FIG. 8 shows the maintenance plate 47 mated to the lower coupling plate 37. In this position, the separable connectors 39 around the perimeter of the maintenance plate 47 and the lower coupling plate 37 mate with one another. The maintenance plate 47 couples utilities and signals from the control panel 35 to the lower coupling plate 37 so that the head 14 can be powered up and run for testing or maintenance purposes. When it is desired to remove a head 14 from a docking station 26 to mount the head on the six-axis positioner 12, or for any other purpose, the maintenance plate 47 is raised out of contact with the lower coupling plate 37 and swung to the side of the lower coupling plate as shown in FIG. 7.
In operation, the head 14 is able to separate from the wrist 30 and be docked for maintenance and repair purposes at a docking station 26 that is located within the reach and travel of the gantry manipulator. Once a first head is removed from the machine and docked, it can be replaced with a second head so that the gantry machine can quickly switch between tape laying and fiber placement lamination process, or other material lamination processes that are supported by the several forms of the head. The docking point formed by the upper and lower coupling plates 36, 37 where the heads 14 quickly detach from the machine is after the sixth primary axis of the gantry manipulator 12. The heads have none of the six primary machine axes built into them, thus reducing detached head cost and complexity. All the drive components necessary for the six gantry axes remain with the gantry when any of the heads are removed and stored in a docking station. The live docking stations support the detached heads while the six-axis gantry is laying the composite material or performing some other function relating to the lay-up process with the attached head, increasing the efficiency and throughput of the system. The live docking stations allow access to the heads for material replenishment and maintenance.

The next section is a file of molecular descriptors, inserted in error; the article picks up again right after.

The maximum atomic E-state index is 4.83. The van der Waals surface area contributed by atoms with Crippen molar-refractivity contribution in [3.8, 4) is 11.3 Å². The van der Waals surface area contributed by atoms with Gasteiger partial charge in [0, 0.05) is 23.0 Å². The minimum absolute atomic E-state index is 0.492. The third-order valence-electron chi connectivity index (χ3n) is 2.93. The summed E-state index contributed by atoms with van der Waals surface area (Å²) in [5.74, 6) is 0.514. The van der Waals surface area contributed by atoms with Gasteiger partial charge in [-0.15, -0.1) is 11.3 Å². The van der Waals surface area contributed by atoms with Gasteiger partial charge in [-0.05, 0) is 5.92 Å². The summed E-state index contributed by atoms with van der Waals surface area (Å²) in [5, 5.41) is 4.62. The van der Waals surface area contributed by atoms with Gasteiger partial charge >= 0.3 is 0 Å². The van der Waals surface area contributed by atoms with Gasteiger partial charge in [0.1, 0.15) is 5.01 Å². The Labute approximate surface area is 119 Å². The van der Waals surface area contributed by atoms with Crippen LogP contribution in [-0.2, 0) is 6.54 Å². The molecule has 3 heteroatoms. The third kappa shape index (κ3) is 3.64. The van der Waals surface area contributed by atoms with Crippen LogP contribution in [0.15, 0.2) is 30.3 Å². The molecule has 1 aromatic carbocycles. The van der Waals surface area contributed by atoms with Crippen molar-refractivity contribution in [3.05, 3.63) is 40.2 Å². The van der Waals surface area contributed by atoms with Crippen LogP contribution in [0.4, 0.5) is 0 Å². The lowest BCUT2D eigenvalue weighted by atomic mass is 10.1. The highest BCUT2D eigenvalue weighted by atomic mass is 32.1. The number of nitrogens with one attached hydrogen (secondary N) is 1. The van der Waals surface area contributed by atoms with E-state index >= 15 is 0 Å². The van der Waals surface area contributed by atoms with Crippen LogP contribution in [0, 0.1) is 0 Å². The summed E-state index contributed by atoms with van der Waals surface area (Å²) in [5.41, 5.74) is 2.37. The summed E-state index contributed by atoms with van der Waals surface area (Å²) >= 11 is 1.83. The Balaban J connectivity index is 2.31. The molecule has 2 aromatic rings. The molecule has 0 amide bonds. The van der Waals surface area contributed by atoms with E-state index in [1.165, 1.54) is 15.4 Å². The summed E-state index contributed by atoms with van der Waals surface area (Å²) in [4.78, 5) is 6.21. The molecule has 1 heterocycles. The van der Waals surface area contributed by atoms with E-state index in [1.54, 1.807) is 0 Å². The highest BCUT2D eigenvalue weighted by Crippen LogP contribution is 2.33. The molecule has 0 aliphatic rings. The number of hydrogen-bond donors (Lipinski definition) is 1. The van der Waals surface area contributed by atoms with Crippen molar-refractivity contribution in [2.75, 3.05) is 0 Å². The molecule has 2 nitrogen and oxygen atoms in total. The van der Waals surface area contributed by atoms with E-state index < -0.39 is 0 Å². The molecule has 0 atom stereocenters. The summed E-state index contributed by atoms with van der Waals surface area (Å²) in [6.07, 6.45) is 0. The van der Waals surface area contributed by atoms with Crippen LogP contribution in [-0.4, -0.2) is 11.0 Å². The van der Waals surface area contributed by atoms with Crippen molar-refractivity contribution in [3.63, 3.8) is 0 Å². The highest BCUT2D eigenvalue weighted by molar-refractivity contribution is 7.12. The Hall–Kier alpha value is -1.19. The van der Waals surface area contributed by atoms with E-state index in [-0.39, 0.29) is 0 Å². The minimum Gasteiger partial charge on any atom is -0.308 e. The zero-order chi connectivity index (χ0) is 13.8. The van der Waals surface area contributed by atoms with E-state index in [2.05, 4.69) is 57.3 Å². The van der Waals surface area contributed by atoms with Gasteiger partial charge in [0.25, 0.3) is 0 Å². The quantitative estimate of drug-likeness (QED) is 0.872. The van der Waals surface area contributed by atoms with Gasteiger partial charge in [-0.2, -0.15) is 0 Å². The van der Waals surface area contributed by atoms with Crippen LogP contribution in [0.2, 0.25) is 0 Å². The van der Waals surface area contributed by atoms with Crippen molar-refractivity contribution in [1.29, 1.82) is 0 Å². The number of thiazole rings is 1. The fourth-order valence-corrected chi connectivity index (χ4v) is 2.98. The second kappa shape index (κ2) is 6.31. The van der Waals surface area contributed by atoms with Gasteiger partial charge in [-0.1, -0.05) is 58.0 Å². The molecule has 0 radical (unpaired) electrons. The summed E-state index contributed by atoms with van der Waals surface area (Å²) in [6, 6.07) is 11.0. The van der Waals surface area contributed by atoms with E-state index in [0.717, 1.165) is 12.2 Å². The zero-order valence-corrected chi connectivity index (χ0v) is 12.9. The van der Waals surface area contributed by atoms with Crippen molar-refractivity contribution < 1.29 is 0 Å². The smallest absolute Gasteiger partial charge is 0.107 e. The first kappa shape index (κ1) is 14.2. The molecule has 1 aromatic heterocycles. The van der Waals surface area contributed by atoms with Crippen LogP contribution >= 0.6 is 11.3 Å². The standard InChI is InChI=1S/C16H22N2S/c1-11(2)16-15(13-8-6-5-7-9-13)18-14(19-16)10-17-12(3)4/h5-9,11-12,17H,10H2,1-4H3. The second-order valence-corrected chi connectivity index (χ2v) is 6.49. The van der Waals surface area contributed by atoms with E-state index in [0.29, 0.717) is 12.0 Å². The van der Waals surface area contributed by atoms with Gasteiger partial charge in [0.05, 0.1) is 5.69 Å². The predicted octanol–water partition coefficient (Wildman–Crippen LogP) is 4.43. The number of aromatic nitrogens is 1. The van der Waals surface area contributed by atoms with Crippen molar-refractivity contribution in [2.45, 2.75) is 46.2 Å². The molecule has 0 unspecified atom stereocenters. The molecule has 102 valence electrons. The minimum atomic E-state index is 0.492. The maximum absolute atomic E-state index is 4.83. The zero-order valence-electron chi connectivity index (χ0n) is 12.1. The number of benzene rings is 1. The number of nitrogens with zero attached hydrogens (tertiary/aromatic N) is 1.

The composites system described above saves considerable cost in equipment, infrastructure and labor cost traditionally needed for two separate tape and fiber systems, making it ideal for suppliers and manufacturers who require cost economy and flexible capabilities. The system makes it possible for fabricators to consider combining composite CTL grade tape and fiber towpreg in the same part.
Having thus described the device, various modifications and alterations will be apparent to those skilled in the art, which modifications and alterations are within the scope of the device as defined by the appended claims.

Claims (10)

The invention claimed is:
1. A composites lamination system comprising a six-axis positioner and multiple removable heads for applying composite material to a tool, the system comprising:
a gantry and a wrist comprising the six-axis positioner;
the gantry having two spaced uprights that support a crossbeam, wherein the uprights and the crossbeam are movable in the X-axis;
a workzone for a tool positioned between the two spaced uprights;
a movable column supported on the crossbeam, wherein the column is movable relative to the crossbeam in the Y-axis and the Z-axis;
a wrist mounted on the column, wherein the wrist rotates around an I-axis parallel to the X-axis, around a J-axis parallel to the Y-axis, and around a K-axis parallel to the Z-axis;